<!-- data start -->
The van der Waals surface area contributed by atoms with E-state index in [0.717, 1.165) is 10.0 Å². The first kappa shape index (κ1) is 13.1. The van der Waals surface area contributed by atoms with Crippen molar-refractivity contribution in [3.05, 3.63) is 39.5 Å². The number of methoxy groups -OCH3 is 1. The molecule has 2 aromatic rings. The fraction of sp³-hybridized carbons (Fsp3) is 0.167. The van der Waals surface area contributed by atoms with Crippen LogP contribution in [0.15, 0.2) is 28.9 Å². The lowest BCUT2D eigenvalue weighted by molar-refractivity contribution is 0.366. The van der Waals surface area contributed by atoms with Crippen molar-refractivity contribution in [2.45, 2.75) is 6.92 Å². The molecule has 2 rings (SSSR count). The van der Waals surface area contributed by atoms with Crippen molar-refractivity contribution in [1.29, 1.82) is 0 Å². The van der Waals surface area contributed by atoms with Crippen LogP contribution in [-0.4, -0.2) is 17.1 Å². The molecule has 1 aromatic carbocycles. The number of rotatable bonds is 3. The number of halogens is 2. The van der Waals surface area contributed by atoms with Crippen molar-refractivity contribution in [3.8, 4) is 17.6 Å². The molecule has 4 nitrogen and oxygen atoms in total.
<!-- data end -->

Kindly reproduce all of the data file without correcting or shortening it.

The van der Waals surface area contributed by atoms with E-state index in [0.717, 1.165) is 10.0 Å². The first kappa shape index (κ1) is 13.1. The van der Waals surface area contributed by atoms with Crippen molar-refractivity contribution in [3.05, 3.63) is 39.5 Å². The number of methoxy groups -OCH3 is 1. The molecule has 2 aromatic rings. The fraction of sp³-hybridized carbons (Fsp3) is 0.167. The van der Waals surface area contributed by atoms with Crippen LogP contribution in [0.15, 0.2) is 28.9 Å². The lowest BCUT2D eigenvalue weighted by molar-refractivity contribution is 0.366. The van der Waals surface area contributed by atoms with Crippen molar-refractivity contribution in [2.45, 2.75) is 6.92 Å². The molecule has 2 rings (SSSR count). The van der Waals surface area contributed by atoms with Crippen molar-refractivity contribution in [1.29, 1.82) is 0 Å². The van der Waals surface area contributed by atoms with Crippen LogP contribution in [-0.4, -0.2) is 17.1 Å². The molecule has 1 aromatic carbocycles. The number of rotatable bonds is 3. The number of halogens is 2. The van der Waals surface area contributed by atoms with Crippen molar-refractivity contribution in [3.8, 4) is 17.6 Å². The molecule has 4 nitrogen and oxygen atoms in total.